This article was originally published in The Notebook. In August 2020, The Notebook became Chalkbeat Philadelphia.
Here are some reactions to Gov. Corbett’s newly unveiled education budget, which calls for a $90 million increase in basic education funding.
Rosemary Boland, American Federation of Teachers Pennsylvania’s executive vice president:
At a time when Pennsylvania needs sustainable education funding, Gov. Corbett offers little new funding and a small restricted block grant in exchange for acquiescing to his agenda of privatizing public employee pensions and selling the state’s liquor stores for private profit. A fire sale of liquor licenses and defunding school and state employee pensions are no way to finance world-class schools and colleges.
With the economy improving, the 2013-14 education budget must address the devastating impact state cuts have had on education: larger class sizes, fewer full-day kindergartens, school libraries will remain shuttered, and more honors and AP classes and art, music and sports programs eliminated.
Joan Benso, president and CEO of PA Partnerships for Children:
Budgets are ultimately about priorities, and with this budget, the governor rightfully recognizes that Pennsylvania’s 2.7 million children must be a priority. He wants to invest more in programs ranging from pre-kindergarten to health coverage to K-12 education that will build our commonwealth’s human capital. When it comes to economic development, that’s the smartest investment we can make.
Susan Gobreski, executive director of Education Voters PA:
Today, Gov. Corbett proposed a token increase for basic education, not surprising given his low polling numbers, strong public support for public education and how much public frustration there has been over the nearly $2 billion in cuts he has put forth in his first two years. Unfortunately, he proposes to restore a mere 5% of what he has cut. This $90 million does not begin to address the lost programs and lost opportunities our children are experiencing, nor the crisis facing our schools and communities if we continue to systematically under-invest in education and put the primary responsibility for funding schools on property taxes. And it pales in comparison to the hundreds of millions in corporate tax breaks he wants to see implemented over the next few years. He didn’t see fit to mention those.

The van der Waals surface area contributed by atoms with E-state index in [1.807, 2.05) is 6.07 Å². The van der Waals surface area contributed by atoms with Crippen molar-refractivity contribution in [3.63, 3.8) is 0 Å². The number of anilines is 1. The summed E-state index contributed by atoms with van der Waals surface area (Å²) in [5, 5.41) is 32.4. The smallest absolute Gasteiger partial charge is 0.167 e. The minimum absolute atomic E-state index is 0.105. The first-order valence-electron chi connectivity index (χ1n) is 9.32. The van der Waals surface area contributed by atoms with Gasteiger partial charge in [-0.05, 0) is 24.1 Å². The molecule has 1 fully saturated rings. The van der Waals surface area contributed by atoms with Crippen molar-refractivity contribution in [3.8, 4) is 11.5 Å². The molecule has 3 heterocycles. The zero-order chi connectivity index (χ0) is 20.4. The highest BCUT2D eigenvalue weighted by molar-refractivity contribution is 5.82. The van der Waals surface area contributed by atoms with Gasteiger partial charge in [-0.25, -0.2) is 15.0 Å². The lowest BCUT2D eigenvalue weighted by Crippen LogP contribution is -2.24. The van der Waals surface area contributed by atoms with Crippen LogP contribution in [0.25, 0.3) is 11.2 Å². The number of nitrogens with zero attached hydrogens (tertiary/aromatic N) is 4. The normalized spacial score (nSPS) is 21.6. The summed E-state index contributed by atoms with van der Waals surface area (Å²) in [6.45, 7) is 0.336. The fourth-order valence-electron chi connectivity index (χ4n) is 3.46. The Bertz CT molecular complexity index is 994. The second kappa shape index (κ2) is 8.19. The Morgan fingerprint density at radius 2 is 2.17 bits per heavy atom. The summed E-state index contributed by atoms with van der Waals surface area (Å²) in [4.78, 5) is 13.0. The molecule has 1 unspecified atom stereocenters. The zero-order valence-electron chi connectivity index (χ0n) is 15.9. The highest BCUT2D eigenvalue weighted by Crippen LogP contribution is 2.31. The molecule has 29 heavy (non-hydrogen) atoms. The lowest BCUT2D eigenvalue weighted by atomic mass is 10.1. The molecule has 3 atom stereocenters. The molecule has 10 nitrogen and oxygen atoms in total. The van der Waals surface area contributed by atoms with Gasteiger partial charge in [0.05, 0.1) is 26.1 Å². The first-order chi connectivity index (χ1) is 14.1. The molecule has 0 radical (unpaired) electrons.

The increased support for early education is a bright spot; he had promised to make this a priority when he campaigned for governor, so it is good to finally see some evidence of action on those promises.
But overall, I am astonished at how short-sighted this is. Pennsylvania needs good schools in every community and there is nothing in this budget that suggests there is any long view. There is no commitment to create a sensible, fair way to allocate funding, or make appropriate investments or provide communities relief from having the buck passed to them. The main thrust of his education plan is about selling liquor stores, a gimmick. I think people are going to be very unhappy when they start to understand the details.
Ashley DeMauro, state director of StudentsFirst Pennsylvania:
We are pleased that Gov. Corbett continues to place a high priority on improving education across the Commonwealth. The legislature must build on these proposals, and explore accountability measures for additional funds that flow to districts to ensure taxpayer dollars are being spent wisely for the benefit of students. Moving forward, StudentsFirst and our Pennsylvania membership are excited to learn more details about these proposals, and to work with policymakers to pursue other meaningful reforms that create student-centric environments for children in the Commonwealth to thrive.
State Sen. Christine M. Tartaglione: